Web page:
| May 9, 2000 |
National Academy of Sciences References
61. Schweiz Med Wochenschr 1994 Aug 9;124(31-32):1373-80[Scurvy--a mistakenly forgotten disease].[Article in German]Hurlimann R, Salomon FDepartement fur Innere Medizin, Universitatsspital Zurich.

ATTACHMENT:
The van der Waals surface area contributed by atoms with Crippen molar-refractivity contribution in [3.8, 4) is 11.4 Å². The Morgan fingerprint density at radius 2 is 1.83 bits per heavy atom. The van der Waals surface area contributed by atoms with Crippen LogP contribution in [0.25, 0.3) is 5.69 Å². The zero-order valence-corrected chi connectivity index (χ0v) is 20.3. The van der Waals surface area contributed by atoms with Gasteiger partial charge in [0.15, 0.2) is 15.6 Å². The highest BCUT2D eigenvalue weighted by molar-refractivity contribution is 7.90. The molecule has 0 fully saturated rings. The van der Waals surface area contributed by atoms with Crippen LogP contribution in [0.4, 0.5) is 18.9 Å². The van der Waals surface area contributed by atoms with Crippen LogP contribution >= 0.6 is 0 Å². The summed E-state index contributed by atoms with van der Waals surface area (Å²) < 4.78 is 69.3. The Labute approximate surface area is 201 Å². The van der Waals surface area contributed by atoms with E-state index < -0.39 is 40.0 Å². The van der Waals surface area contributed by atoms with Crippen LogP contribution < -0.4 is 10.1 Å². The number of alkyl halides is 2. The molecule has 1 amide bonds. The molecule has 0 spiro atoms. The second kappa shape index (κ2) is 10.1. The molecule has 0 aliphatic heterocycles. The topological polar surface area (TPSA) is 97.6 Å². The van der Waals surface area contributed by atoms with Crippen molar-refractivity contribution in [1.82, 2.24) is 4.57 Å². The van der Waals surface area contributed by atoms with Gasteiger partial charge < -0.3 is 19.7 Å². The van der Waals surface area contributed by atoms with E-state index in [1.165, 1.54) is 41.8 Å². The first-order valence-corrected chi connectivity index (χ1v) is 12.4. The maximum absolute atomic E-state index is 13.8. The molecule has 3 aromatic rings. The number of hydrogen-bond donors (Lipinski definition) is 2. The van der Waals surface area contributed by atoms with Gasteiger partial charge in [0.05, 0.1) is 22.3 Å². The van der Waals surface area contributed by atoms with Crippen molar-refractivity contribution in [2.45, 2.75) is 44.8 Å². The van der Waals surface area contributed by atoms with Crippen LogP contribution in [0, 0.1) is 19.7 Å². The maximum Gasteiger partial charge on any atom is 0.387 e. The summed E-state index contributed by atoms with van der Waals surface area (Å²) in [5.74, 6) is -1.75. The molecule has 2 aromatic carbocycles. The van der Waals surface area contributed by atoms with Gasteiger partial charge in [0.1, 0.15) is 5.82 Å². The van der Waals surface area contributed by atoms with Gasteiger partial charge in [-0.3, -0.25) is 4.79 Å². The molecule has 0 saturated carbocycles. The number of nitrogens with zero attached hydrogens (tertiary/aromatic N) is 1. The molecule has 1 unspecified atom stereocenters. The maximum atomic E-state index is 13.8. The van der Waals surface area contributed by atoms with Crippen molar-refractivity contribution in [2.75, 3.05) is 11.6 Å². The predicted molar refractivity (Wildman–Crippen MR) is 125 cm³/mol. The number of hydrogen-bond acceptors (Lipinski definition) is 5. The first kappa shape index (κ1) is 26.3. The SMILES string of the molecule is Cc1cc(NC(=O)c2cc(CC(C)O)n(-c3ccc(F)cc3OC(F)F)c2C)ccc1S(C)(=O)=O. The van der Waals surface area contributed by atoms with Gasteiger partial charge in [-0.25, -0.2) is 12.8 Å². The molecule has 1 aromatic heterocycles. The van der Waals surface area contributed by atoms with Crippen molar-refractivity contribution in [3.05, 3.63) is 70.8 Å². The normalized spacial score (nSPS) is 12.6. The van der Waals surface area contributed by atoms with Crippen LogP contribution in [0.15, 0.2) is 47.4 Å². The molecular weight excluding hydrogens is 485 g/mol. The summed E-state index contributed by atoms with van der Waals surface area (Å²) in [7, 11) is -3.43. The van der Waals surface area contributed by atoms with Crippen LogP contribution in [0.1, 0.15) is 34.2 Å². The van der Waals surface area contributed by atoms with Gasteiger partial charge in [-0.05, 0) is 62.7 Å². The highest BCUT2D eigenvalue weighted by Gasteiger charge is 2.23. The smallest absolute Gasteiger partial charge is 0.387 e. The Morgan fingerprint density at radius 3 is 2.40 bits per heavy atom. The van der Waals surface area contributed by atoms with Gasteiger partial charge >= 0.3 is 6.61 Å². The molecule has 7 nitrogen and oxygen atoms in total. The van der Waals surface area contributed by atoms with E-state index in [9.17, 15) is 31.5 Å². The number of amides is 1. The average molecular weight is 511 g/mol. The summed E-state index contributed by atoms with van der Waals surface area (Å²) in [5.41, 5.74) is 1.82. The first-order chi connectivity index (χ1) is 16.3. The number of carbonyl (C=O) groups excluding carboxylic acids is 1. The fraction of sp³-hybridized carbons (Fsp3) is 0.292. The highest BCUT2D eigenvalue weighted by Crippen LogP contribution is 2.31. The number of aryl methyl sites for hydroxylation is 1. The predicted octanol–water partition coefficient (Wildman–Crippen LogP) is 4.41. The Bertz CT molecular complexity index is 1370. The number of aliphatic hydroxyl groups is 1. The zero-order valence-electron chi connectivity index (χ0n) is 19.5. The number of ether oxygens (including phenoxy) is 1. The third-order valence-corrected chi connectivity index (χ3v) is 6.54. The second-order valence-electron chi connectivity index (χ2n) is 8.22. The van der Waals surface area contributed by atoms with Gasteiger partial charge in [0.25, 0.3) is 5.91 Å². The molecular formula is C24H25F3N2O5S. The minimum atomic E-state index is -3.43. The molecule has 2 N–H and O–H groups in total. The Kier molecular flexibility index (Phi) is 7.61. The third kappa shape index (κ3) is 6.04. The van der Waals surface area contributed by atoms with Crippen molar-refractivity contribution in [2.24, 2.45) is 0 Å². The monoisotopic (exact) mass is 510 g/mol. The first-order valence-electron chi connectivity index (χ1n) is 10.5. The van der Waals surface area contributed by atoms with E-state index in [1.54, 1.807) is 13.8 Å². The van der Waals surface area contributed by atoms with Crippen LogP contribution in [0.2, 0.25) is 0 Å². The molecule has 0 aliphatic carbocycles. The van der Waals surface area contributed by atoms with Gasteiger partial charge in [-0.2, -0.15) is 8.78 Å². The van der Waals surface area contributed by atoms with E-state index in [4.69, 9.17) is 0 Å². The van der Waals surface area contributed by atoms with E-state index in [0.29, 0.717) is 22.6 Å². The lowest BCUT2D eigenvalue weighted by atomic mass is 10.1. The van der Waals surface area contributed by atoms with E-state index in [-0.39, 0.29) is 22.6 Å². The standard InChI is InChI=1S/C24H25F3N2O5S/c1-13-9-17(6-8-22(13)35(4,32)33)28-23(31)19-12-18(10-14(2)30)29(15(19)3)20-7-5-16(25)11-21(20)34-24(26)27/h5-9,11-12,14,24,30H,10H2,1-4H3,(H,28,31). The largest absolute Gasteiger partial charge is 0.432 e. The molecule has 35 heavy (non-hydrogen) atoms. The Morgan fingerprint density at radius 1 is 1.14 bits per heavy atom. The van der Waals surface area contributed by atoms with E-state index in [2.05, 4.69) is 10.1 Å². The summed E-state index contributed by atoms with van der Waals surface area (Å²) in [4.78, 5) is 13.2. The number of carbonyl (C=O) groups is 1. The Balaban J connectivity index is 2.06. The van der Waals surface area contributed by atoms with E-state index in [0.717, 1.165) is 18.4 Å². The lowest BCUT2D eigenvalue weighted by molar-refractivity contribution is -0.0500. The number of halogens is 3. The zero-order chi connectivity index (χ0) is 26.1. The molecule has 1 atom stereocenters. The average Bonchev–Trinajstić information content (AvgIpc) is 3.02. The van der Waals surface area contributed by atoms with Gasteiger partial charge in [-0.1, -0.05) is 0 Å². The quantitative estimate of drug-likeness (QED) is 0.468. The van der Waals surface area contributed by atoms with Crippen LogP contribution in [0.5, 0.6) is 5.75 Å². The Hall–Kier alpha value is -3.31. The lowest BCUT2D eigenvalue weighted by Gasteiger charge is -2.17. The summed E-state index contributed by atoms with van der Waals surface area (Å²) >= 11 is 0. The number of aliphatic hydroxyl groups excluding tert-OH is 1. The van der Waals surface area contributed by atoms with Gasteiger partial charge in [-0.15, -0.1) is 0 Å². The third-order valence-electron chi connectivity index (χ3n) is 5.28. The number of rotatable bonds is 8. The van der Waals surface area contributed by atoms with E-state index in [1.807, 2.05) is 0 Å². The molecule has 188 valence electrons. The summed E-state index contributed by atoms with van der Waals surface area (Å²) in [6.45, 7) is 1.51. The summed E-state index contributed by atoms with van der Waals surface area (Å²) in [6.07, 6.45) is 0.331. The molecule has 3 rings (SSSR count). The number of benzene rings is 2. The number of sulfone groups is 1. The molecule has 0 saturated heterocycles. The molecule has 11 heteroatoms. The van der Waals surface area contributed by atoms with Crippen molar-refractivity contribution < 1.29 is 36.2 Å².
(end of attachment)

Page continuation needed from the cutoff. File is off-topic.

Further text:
Four cases of scurvy diagnosed within a period of two years are reported. Theycomprised 2 male patients with heavy nicotine and alcohol abuse, a 35-year-oldwoman with malnutrition due to food supplements phobia, and a 69-year-old womanwith malnutrition due to dementia and social isolation. All four patients wereadynamic and anemic. Three patients showed typical dermatologic signs withhemorrhagic hyperceratosis, suffusions or cork-screw hair. Two patientscomplained of parodontol disorders. Other symptoms were gastrointestinalbleeding, sicca syndrome, retinal bleeding, subdural hematoma, edema andarthralgia. Associated disorders were folic acid and vitamin B12 depletion intwo cases, and nephropathy and pneumonia with pneumothorax in one case each. Inall cases the serum asorbic acid concentration was below the scorbutic level of11 mumol/l. Historical data, pathogenesis, incidence, clinical presentation,diagnosis and therapy of scurvy are discussed. We conclude that scurvy can beobserved even in a developed country such as Switzerland at the end of the 20thcentury. The real incidence may be underestimated because symptoms are not wellknown and disappear rapidly after admission because of sufficient vitamin Ccontent in normal diet. Patients at risk are socially isolated alcoholics, oldpeople, psychiatric patients and diet enthusiasts. Usually scurvy occurs inconjunction with other deficiencies. Smoking and acute illness enhance ascorbicacid depletion. With a knowledge of the symptomatology of scurvy, it is easy todiagnose and treatment is simple and effective.